Inventory control techniques are a significant issue for medical, veterinary, and dental offices. One challenge is that these offices come in all shapes and sizes. They have varying numbers of locations, doctors, staff member, and patients, as well as different workflows, best practices, and procedures. Moreover, their staff members are unique individuals, each with their own strengths and weaknesses. All these factors make your practice unique, so it’s important to find an inventory control technique that fits your workflow.
Inventory Control Techniques
There are two main techniques that are helpful, and each has its own advantages and disadvantages.
The Supply Closet Technique
The supply closet technique is fairly simple. You scan out items from the supply closet and use them to stock your examination rooms. The items are counted as dispensed once they leave the closet. With this approach you are not scanning out items every time they’re used, you simply estimate how much you will need for that day or week and scan out that amount. When you order more supplies, you scan them in and replenish the storage room.
This method is easy and avoids interrupting the workflow. It also gives good basic information on where your items are coming from, how much they cost, and how much of each item you should keep on hand. The disadvantage is that it does not show real-time data on actual item usage until after one inventory cycle. In the meantime you could be running low or completely out of an important item, and have to make an expensive rush purchase. This can be a problem as your practice grows in complexity and consumes supplies at a faster rate.
The Transaction Technique
The transaction technique is designed to provide detailed real-time data about inventory use and patterns. With this method, you still use the main inventory closet, but you do not scan out items when you stock the examination rooms. Instead, you only scan out items when they are actually used for a patient.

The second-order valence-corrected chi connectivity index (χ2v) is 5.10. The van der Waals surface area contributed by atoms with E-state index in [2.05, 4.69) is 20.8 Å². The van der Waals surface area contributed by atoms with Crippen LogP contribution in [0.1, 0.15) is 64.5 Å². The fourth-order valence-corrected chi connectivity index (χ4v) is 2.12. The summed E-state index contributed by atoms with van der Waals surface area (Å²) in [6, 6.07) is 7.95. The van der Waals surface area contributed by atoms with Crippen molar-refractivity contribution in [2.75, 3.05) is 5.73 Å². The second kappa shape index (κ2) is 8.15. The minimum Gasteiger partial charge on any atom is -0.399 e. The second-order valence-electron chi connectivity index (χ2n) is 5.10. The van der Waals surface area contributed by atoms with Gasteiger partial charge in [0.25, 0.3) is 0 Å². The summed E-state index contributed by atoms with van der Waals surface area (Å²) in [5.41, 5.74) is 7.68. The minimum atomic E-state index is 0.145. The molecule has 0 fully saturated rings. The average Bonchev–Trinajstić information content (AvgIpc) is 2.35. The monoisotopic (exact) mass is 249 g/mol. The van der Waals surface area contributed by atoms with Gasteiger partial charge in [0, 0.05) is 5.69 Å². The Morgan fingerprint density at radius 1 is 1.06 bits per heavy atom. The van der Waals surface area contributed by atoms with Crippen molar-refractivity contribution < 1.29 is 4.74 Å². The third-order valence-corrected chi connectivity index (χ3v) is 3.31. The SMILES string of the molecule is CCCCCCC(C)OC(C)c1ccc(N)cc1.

In addition at scan-out, you can also note the doctor, department, and patient. This way you can track usage patterns, and perhaps see if a staff member or department is using too much of an item. Modern inventory software can this data to produce detailed reports that are helpful in budgeting and other planning.
This transaction technique requires more effort by your staff and ideally uses inventory management software that can track this information. These systems can track thousands of transactions and alert you when levels are running low and it is time to reorder. Some programs can even tell you the exact quantity to reorder. This way you can avoid overbuying products that end up expiring on the shelf. We encourage all medical providers to examine their inventory control techniques and determine which model works best for them. But we encourage you to give serious consideration to inventory management software since systems can be a powerful and easy-to-use management tool. A wise investment in technology can make a big difference in your cost levels and help keep your practice financially healthy for years to come.